A tour bus crashed in Taipei’s Nangang District (南港) on Monday night, killing 33 people and injuring 11. While the cause of the accident remains under investigation, the heavy casualties suggest that multiple factors were involved, including human error and problems with both the vehicle and the road, as well as the law.
Did the driver work longer hours than the legal limit? Was he overworked? Was he speeding when the accident occurred? Did the vehicle have structural problems? Did the bus have all the required safety equipment? Were there sufficient road signs alerting the driver of the turn where the accident occurred? Were the guard rails on the road well designed? Are current regulations on tour buses and operators too loose and have they been properly enforced?
Every time there is a major traffic accident, there will be media attention and the government will debate and review the situation. Nevertheless, similar accidents continue to occur.
In the international community, the Swedish government 20 years ago adopted its “Vision Zero” project to achieve zero road fatalities. Following Sweden, the US and many other countries in Europe and Asia have also adopted a wide range of measures to minimize such fatalities.
The UN has already made improving road safety one of its major objectives, treating it as a human rights issue. This suggests that improving road safety is not only an issue for the regulatory traffic authorities, but also involves the health, welfare, interior affairs, education, justice, labor, economic affairs, fiscal and police authorities. In order to make roads in Taiwan safer, the Executive Yuan must make sure there is cooperation between all of them.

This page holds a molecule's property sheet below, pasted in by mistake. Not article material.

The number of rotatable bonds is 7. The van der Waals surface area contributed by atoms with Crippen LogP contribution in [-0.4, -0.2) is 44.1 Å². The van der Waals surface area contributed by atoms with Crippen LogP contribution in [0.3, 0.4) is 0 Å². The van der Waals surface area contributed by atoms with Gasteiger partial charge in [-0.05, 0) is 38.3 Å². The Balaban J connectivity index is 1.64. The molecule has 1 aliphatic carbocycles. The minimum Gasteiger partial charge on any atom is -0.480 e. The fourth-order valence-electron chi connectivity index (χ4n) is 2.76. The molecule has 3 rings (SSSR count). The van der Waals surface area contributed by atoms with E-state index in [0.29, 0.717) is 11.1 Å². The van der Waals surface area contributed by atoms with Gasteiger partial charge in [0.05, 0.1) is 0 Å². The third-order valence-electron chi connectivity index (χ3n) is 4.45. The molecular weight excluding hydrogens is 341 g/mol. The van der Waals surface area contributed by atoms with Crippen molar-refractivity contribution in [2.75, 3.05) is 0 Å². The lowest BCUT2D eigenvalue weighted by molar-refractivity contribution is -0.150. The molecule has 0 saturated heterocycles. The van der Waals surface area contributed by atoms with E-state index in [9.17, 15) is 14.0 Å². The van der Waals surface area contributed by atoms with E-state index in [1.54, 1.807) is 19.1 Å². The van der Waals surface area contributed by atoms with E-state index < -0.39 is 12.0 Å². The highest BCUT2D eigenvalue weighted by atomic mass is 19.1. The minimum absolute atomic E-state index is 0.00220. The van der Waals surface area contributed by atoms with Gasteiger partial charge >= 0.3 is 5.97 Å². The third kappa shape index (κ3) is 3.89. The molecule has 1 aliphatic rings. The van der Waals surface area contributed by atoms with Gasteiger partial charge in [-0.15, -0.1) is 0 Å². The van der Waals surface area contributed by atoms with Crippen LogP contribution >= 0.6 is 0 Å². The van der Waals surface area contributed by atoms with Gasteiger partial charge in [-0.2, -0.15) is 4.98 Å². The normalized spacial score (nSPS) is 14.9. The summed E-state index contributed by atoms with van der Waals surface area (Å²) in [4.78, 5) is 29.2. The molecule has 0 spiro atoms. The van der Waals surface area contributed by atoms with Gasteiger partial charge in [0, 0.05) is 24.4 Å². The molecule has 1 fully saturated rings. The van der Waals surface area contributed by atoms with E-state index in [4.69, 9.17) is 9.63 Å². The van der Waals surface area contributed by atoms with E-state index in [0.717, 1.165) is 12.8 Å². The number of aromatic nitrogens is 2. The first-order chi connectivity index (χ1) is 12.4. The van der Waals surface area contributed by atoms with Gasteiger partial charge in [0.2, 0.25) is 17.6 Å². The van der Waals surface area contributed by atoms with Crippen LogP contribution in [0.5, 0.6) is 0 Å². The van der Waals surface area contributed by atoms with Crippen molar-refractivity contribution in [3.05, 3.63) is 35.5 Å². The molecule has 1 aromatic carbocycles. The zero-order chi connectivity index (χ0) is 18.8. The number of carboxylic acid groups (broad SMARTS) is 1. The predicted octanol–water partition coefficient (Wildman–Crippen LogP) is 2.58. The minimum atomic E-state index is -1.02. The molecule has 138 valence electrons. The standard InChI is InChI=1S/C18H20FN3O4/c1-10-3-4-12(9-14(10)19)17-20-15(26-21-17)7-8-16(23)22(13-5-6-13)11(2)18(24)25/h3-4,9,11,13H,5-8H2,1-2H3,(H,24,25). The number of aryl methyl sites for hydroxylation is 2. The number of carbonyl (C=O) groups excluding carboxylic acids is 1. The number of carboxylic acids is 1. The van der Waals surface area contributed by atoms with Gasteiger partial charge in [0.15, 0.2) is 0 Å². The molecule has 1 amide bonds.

The Executive Yuan is reportedly working on an economic stimulus strategy it calls a “forward-looking infrastructure plan.” The plan, to be announced in the near future, is said to include projects to build new railways, improve the nation’s “renewable energy” and water systems and revitalize urban and rural development, as well as the IT sector.
While the proposal is still being finalized, the Cabinet should consider adding plans to promote road safety to ensure that the proposed infrastructure improvements will make the nation safer.
The plans should aim to achieve zero road fatalities by 2025 and include measures that take into account four key aspects: people, vehicles, roads and laws.
The people considered should include drivers, passengers, pedestrians and cyclists; the vehicles should include buses, trucks, automobiles, motorcycles, scooters and bicycles; and the roads should include freeways, provincial and county highways, streets and railways. In addition, the plans should improve law enforcement and develop the institutional infrastructure.
Studies have shown that economic losses due to road fatalities and injuries are as high as 3.1 percent of the nation’s GDP. Considering that, investing more money into improving the nation’s road safety is the right thing to do.
John Sun is president of the Taipei Society of Traffic Safety.
Translated by Tu Yu-an
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